Matt Hamill subject of independent movie
By JOHN PITARRESI
Few athletes, no matter how successful, have movies made about them.
Matt Hamill is one.
An independent film company is wrapping up shooting for a film about the
Schuyler resident, Ultimate Fighting Championship regular, and three-time
NCAA Division III wrestling champion at Rochester Institute of Technology.
Hamill earned a degree in electromechanical technology from the National
Technical Institute for the Deaf, a college of RIT founded in 1968 to
provide technical education for the deaf. He was in Rochester Monday to
observe some of the filming.
“This movie is going to be awesome,” he said. “It’s going to be a great
Hamill, 33, is a native of Loveland, Ohio. He graduated from RIT/NTID in
1999 having won national wrestling titles at 167, 190 and 197 pounds. The
three-time All-American, who had an 89-3 collegiate record and was
undefeated his senior year, moved to the Utica area in 2003. He began with
UFC in 2006, when he was working as a bouncer at Tom Cavallo’s Restaurant in
“Hamill” was written by and is being produced by Eben Kostbar and Joseph
McKelheer of Film Harvest.
In a news release, Kostbar said he was inspired by Hamill’s story as a deaf
wrestling champion and accomplished UFC fighter. He contacted him several
years ago and arranged for an interview.
“I thought this guy’s got an absolutely amazing story as an underdog who
became a champion,” he said.
The production had a setback when members of the deaf community protested
that the actor schedule to play Hamill was hearing, but that was quickly
“We are thankful for the protest because hiring a deaf actor for the lead is
the right decision, and gives the film more integrity,” McKelheer said.
Russell Harvard, a deaf actor from Austin, Texas, ended up with the title
role. Harvard played H.W. Plainview in “There Will Be Blood.”
“Yeah!” the 6-foot-2, 205-pound Hamill said when asked if Harvard is
handsome enough to play him. “He’s a little taller than I am. I told him
we’ll have to cut his legs a little bit.”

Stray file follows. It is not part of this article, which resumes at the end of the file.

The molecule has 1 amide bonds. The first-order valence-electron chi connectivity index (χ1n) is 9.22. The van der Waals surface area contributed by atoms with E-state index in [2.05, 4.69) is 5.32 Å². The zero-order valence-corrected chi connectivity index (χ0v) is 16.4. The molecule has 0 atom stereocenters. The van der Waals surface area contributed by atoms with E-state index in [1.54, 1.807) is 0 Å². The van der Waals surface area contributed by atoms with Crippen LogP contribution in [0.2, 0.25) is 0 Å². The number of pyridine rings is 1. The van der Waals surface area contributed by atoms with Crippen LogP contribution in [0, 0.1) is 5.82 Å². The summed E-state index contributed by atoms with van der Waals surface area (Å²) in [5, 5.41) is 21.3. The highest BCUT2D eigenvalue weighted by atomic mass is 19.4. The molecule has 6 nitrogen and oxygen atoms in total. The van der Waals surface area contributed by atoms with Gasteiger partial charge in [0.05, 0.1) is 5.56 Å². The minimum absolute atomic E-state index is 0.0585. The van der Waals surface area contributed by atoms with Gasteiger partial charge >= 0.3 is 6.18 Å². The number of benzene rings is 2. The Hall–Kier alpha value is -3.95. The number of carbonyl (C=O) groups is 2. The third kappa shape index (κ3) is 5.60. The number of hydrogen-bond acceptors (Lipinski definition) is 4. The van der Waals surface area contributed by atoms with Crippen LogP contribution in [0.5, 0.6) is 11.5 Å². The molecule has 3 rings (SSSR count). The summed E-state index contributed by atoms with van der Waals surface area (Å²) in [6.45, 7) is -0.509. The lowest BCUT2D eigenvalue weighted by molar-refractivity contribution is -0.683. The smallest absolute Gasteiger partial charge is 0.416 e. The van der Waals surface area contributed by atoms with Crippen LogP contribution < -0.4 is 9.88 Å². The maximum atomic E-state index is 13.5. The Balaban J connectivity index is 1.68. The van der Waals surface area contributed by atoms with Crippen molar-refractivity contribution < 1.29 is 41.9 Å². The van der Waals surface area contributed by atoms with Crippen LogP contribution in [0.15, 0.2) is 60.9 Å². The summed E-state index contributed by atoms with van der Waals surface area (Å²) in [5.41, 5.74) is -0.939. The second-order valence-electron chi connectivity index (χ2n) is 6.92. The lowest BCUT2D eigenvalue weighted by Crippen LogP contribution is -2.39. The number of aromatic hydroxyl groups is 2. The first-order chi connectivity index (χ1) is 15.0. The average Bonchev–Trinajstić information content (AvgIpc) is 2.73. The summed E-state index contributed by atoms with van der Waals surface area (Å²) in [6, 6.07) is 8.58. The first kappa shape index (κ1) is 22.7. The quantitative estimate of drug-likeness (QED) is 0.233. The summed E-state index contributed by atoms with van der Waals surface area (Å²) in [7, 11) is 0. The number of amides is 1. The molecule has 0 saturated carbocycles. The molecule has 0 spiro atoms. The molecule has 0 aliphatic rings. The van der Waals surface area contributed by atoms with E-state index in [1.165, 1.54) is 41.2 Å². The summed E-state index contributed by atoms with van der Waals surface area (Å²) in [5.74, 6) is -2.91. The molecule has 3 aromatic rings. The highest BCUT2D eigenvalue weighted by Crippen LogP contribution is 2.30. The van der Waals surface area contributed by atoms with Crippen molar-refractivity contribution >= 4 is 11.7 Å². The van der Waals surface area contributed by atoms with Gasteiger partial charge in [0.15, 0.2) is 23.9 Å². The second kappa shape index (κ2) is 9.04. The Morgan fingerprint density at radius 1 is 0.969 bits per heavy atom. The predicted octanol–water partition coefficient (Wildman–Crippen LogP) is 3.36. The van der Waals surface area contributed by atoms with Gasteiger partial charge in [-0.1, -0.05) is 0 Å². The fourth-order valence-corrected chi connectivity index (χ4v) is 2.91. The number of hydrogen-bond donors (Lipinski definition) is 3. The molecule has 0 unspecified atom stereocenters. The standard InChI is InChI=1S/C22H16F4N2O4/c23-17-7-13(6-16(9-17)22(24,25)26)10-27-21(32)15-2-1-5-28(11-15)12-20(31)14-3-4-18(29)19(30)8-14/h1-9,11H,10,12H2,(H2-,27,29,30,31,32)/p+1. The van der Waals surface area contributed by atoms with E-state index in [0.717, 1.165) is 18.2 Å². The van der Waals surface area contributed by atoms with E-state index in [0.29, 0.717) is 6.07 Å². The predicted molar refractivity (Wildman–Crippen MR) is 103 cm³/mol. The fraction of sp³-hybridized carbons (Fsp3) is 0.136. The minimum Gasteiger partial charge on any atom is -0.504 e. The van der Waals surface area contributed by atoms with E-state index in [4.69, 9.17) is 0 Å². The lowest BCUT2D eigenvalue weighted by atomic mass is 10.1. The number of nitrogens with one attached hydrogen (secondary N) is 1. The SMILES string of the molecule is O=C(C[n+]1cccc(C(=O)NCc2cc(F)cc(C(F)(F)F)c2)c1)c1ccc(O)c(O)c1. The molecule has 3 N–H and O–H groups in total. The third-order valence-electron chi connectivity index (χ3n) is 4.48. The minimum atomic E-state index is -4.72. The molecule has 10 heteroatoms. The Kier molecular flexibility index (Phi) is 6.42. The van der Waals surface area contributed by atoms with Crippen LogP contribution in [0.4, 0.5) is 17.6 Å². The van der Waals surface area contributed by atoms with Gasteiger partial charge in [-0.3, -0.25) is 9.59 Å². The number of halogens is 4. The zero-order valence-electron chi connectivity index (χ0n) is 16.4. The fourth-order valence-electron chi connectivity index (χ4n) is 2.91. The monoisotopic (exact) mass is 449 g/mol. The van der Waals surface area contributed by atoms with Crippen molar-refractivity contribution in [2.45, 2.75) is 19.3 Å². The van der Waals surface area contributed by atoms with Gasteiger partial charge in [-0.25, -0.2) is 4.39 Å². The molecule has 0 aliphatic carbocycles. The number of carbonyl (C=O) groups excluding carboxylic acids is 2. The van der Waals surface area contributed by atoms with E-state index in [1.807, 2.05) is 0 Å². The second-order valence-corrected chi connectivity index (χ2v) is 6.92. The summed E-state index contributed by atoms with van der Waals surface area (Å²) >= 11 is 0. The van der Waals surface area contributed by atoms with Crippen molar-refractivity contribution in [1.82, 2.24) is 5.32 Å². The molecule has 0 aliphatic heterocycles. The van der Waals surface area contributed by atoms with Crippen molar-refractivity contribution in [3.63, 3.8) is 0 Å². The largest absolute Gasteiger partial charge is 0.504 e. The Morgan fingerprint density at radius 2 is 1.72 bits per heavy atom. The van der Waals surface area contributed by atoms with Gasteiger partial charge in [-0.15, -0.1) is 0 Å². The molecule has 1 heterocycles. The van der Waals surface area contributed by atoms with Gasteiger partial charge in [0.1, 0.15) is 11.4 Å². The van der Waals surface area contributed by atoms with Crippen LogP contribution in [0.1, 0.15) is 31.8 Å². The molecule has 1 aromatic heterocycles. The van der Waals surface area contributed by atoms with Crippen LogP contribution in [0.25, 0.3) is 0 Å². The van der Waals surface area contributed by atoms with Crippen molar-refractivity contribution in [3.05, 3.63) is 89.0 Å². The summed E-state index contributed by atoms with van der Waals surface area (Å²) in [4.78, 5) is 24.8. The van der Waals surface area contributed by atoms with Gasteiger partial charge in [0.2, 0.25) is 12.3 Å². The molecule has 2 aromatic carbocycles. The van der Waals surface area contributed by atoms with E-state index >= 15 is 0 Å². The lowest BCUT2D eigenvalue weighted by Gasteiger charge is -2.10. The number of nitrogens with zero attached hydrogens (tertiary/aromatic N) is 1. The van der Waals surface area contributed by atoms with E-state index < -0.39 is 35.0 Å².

Michael Spady, a 2006 RIT/NTID graduate, has a leading role as Hamill’s
friend and roommate. “Most people don’t have exposure to the deaf community
at all,” McKelheer said. “We’ve met a lot of wonderful people who were
supportive and embraced us. The culture itself was eye-opening for us. We
knew going in were going to be learning about the deaf community. There was
a huge learning curve to get it right.”
Susan Gibney, of the former television series “Crossing Jordan,” plays
Hamill’s mother, Janet. Raymond J. Barry, who had featured roles in several
successful movies, including “Training Day, “Walk Hard,” and “Dead Man
Walking,” plays Hamill’s grandfather, legendary Loveland High School
football, basketball and track coach Stan McCoy.
Kostbar and McKelheer said they have continually asked for advice from the
deaf community. They said the movie won’t be about whether a mainstreamed or
residential school is better, or whether it is better to use sign language
or be oral.
“What the story is really about is that Matt Hamill doesn’t have any
boundaries, whether it’s wrestling or being hearing or deaf,” McKelheer
said. “He never wanted to be defined by a culture. It’s about overcoming
obstacles. His deafness wasn’t a disability.”
The movie is expected to be completed by next spring. Kostbar and McKelheer
hope to enter it in some film festivals. Then it might be bought for
distribution, shown on television or sold as a DVD.
Hamill, a member of RIT’s Athletic Hall of Fame, is 8-2 in the UFC and is
scheduled to fight 10-0 Jon Jones of Endicott Dec. 5 in Las Vegas. Jones is
the brother of Syracuse University star defensive lineman Arthur Jones.
Jones is looking forward to the fight, but even more so to the film.
“This movie is great,” he said. “I can’t wait for it to come out.”